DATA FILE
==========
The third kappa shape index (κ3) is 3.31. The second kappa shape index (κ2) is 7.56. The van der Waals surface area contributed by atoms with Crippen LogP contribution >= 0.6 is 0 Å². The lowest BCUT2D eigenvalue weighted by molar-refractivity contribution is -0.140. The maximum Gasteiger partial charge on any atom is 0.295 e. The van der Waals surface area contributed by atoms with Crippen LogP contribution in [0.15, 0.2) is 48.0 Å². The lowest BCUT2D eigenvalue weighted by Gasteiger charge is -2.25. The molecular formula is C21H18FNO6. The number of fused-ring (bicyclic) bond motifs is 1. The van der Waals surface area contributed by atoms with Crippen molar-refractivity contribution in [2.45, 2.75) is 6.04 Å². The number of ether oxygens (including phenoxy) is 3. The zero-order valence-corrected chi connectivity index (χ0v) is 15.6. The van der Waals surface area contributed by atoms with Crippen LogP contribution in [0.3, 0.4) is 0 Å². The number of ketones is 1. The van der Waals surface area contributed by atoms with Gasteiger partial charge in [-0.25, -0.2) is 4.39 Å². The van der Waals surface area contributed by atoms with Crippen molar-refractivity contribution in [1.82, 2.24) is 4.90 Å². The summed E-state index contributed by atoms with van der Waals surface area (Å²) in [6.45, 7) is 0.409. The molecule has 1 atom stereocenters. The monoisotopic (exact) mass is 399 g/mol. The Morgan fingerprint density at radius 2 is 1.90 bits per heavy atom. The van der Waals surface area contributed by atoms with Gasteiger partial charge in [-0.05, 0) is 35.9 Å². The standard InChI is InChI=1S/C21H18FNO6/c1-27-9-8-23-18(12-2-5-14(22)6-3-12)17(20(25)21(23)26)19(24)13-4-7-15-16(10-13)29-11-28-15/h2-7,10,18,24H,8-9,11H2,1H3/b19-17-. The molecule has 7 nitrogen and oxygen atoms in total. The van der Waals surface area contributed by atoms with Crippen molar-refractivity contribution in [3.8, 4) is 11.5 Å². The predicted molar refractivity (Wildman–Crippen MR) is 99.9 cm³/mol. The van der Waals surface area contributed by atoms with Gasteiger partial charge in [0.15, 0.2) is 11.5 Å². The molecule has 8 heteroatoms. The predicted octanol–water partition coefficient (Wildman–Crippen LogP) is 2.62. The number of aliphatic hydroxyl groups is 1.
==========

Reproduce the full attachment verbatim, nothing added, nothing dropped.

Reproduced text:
The third kappa shape index (κ3) is 3.31. The second kappa shape index (κ2) is 7.56. The van der Waals surface area contributed by atoms with Crippen LogP contribution >= 0.6 is 0 Å². The lowest BCUT2D eigenvalue weighted by molar-refractivity contribution is -0.140. The maximum Gasteiger partial charge on any atom is 0.295 e. The van der Waals surface area contributed by atoms with Crippen LogP contribution in [0.15, 0.2) is 48.0 Å². The lowest BCUT2D eigenvalue weighted by Gasteiger charge is -2.25. The molecular formula is C21H18FNO6. The number of fused-ring (bicyclic) bond motifs is 1. The van der Waals surface area contributed by atoms with Crippen molar-refractivity contribution in [2.45, 2.75) is 6.04 Å². The number of ether oxygens (including phenoxy) is 3. The zero-order valence-corrected chi connectivity index (χ0v) is 15.6. The van der Waals surface area contributed by atoms with Crippen LogP contribution in [0.3, 0.4) is 0 Å². The number of ketones is 1. The van der Waals surface area contributed by atoms with Gasteiger partial charge in [-0.25, -0.2) is 4.39 Å². The van der Waals surface area contributed by atoms with Crippen molar-refractivity contribution in [1.82, 2.24) is 4.90 Å². The summed E-state index contributed by atoms with van der Waals surface area (Å²) in [6.45, 7) is 0.409. The molecule has 1 atom stereocenters. The monoisotopic (exact) mass is 399 g/mol. The Morgan fingerprint density at radius 2 is 1.90 bits per heavy atom. The van der Waals surface area contributed by atoms with Gasteiger partial charge in [-0.05, 0) is 35.9 Å². The standard InChI is InChI=1S/C21H18FNO6/c1-27-9-8-23-18(12-2-5-14(22)6-3-12)17(20(25)21(23)26)19(24)13-4-7-15-16(10-13)29-11-28-15/h2-7,10,18,24H,8-9,11H2,1H3/b19-17-. The molecule has 7 nitrogen and oxygen atoms in total. The van der Waals surface area contributed by atoms with Crippen molar-refractivity contribution in [3.8, 4) is 11.5 Å². The predicted molar refractivity (Wildman–Crippen MR) is 99.9 cm³/mol. The van der Waals surface area contributed by atoms with Gasteiger partial charge in [0.15, 0.2) is 11.5 Å². The molecule has 8 heteroatoms. The predicted octanol–water partition coefficient (Wildman–Crippen LogP) is 2.62. The number of aliphatic hydroxyl groups is 1.